Review: “Not a Pop Song” is self-aware

Little Mix acknowledges their reputation in “Not a Pop Song,” released October 9.


Photo Columbia Records

The cover art for Confetti, the upcoming sixth studio album for Little Mix.

Amelia Foster, Print Managing Editor

Little Mix is the rare girl group that lasts, having celebrated their nine-year anniversary in Aug. 2020. Despite them continuously releasing quality pop albums, they remain underrated and constantly criticized. Their recent single, “Not a Pop Song,” from upcoming album Confetti is a strong hit, and it acknowledges the criticism that female artists often face.

“Not a Pop Song” has been teased since March, when band member Jade Thirlwall posted a snippet on social media. When the song was finally released last Friday I listened to it attentively, and I’m glad I paid so much attention. The best part of the song lies not in the sound, but in the lyrics.

Little Mix has been in the public eye for nine years now, and have accumulated much judgement that boy bands simply don’t get. “Not a Pop Song” is their first song to directly reference their reputation, with Thirlwall starting out the song softly singing “They look for picture perfect / Don’t look deeper than the surface.” The rest of the song keeps a similar mood, calling out the stigma that women face at every turn.

The song repurposes a common phrase in the lyric “I don’t do what Simon says,” alluding to Little Mix’s time with Simon Cowell. Confetti is their first album since their split from SYCO, Cowell’s record label. It’s nice to hear their growth in this song, as they went from over-managed members who barely had any say in what they do with SYCO, to a girl group that is involved in every step of the music-making process.

Despite the strong lyrics declaring that “This ain’t another pop song,” and that they’ve come into their own, I wish they’d truly commit to the message. The youngest member is 27 years old, and yet they still censor the end of the chorus with “I don’t give a what.” Making the song Kidz Bop friendly doesn’t help their cause.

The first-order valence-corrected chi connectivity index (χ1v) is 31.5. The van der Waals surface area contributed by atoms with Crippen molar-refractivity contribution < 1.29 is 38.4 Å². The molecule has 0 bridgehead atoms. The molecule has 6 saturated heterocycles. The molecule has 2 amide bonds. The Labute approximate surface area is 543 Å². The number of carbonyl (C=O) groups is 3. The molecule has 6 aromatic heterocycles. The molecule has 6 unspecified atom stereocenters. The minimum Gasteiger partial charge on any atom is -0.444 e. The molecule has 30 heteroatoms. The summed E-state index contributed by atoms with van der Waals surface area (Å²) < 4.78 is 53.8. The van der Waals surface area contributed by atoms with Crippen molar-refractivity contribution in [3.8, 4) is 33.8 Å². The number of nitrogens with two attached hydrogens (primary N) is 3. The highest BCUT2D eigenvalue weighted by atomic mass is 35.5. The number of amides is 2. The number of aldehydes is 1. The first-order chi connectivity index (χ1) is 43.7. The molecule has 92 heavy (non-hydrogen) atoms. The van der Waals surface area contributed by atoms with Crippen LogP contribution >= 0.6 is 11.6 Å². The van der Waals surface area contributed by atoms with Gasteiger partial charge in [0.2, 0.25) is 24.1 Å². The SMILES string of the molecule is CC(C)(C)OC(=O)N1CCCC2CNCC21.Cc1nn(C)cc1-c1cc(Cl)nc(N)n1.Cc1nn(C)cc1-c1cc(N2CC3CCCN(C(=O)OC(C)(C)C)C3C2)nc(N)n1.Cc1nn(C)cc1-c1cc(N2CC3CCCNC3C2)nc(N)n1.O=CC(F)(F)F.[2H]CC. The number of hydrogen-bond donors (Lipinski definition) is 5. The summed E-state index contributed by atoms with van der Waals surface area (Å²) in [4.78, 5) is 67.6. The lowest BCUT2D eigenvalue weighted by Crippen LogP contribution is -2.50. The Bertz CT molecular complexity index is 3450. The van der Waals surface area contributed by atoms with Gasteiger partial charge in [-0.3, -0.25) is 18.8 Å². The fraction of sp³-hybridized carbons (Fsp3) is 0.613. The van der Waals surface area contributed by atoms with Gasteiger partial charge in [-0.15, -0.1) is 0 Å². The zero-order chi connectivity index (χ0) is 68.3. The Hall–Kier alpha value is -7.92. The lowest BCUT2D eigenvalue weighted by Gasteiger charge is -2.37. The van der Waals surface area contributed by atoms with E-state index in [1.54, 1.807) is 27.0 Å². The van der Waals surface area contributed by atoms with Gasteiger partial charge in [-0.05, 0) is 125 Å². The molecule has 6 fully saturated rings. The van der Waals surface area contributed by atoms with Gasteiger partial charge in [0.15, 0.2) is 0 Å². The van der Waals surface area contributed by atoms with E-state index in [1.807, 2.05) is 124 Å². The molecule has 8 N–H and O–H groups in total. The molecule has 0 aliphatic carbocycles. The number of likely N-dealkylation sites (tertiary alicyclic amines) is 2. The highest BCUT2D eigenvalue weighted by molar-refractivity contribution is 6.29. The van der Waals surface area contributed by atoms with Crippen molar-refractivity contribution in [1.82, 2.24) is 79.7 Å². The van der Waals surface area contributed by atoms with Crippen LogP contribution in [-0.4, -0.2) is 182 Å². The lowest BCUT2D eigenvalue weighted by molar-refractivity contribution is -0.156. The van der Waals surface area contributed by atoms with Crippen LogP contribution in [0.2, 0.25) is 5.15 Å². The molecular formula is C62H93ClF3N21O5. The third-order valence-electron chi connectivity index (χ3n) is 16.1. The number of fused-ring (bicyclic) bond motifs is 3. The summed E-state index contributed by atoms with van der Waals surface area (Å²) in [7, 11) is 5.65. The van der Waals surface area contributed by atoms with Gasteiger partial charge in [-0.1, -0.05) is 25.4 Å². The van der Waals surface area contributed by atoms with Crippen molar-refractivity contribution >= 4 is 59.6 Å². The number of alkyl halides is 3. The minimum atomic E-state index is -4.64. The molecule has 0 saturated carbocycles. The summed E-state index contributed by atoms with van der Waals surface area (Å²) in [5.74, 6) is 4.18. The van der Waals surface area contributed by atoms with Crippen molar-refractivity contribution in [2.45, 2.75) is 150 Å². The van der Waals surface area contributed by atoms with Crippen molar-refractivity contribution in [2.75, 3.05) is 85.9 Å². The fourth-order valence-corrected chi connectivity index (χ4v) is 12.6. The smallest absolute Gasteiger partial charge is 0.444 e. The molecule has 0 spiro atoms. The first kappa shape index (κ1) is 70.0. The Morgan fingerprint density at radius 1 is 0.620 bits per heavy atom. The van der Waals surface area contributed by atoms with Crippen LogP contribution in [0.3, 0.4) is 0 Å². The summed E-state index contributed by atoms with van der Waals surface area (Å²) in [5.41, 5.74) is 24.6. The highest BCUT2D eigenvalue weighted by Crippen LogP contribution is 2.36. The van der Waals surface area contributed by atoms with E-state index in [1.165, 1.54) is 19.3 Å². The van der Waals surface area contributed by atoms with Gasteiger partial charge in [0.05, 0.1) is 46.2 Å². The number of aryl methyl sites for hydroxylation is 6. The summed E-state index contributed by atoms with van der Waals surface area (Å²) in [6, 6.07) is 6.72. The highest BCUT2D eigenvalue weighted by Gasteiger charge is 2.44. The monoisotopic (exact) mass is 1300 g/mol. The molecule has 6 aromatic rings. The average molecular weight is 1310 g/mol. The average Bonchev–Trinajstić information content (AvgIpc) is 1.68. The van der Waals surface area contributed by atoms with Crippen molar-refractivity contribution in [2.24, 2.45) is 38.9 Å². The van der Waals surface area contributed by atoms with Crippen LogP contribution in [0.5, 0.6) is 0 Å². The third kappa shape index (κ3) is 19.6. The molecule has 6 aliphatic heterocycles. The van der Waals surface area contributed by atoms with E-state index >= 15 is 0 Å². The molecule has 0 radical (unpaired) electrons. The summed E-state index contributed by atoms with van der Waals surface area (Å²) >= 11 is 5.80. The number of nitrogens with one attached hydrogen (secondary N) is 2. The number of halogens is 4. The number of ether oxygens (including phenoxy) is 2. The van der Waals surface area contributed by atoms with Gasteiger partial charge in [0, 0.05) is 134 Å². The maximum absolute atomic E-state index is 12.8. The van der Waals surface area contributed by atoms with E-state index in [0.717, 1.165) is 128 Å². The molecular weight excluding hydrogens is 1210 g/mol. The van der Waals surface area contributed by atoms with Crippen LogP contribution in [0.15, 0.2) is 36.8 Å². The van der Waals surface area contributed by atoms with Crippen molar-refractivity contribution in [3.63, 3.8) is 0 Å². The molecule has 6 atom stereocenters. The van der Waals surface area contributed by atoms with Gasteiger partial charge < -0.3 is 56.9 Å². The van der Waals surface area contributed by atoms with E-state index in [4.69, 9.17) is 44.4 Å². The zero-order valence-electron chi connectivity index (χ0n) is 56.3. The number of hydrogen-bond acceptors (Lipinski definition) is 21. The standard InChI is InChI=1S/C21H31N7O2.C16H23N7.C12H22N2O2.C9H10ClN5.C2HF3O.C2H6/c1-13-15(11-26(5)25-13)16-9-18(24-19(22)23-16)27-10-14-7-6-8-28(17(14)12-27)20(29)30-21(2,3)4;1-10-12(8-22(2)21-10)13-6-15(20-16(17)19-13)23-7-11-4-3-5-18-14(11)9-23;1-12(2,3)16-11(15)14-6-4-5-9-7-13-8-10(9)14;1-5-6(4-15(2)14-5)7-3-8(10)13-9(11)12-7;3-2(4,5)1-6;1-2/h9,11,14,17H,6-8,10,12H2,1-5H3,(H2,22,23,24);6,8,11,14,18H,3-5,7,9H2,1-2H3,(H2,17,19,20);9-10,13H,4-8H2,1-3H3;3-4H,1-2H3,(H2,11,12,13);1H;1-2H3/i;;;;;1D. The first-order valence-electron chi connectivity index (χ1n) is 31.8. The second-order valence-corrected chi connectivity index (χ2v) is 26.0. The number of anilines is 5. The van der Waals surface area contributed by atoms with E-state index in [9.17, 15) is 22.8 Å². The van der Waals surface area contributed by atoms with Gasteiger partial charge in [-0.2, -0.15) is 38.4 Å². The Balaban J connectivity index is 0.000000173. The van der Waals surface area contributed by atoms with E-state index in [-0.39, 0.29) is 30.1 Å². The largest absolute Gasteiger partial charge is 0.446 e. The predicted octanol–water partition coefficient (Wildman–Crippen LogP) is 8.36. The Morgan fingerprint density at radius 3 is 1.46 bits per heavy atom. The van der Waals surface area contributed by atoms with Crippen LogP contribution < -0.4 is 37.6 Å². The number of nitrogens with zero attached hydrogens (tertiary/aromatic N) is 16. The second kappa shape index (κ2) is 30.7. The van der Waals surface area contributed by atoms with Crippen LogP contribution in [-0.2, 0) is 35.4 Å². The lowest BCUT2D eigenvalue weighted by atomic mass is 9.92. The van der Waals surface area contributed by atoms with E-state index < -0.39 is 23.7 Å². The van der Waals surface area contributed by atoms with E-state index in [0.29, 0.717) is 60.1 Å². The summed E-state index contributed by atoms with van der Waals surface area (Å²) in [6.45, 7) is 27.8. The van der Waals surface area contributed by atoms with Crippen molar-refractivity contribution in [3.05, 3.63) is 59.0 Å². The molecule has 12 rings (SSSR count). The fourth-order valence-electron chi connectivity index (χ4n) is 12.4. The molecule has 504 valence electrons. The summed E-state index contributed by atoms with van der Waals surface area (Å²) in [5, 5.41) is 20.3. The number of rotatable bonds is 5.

Over the course of their five—soon to be six—albums, Little Mix has experimented with many kinds of pop, but they’ve never truly left the genre. When this song’s title was released I got excited, wanting to see what they’d do with the sound.

On a surface level, “Not a Pop Song” sounds exactly like every other pop song on the radio. Maybe that was intentional, and it was supposed to demonstrate that they’re going to do what they want no matter what other people think, but it would have been interesting if they’d explored other genres for the song.

Although this is still speculation, “Not a Pop Song” may have a deeper meaning when viewed as part of a whole. “Not a Pop Song” is the third single for Confetti, and the first two songs also address their reputation in more subtle ways. “Break Up Song” could be a reference to how people claim all they do is make break up songs, and “Holiday” might be an allusion to how they’re criticized for constantly going on holidays. If so, the album would be something they’ve never done before, and I’ll be counting the days until it’s released on Nov. 6.

“Not a Pop Song” may not be the first time Little Mix has written about sexism, but it’s the first time they’ve explicitly sung about the specific kind of sexism they face as a girl group. The lyrics are hard-hitting and cutting—until the one line that they aren’t—and their voices are as angelic as ever. If “Not a Pop Song” proves anything, it’s that Little Mix never misses.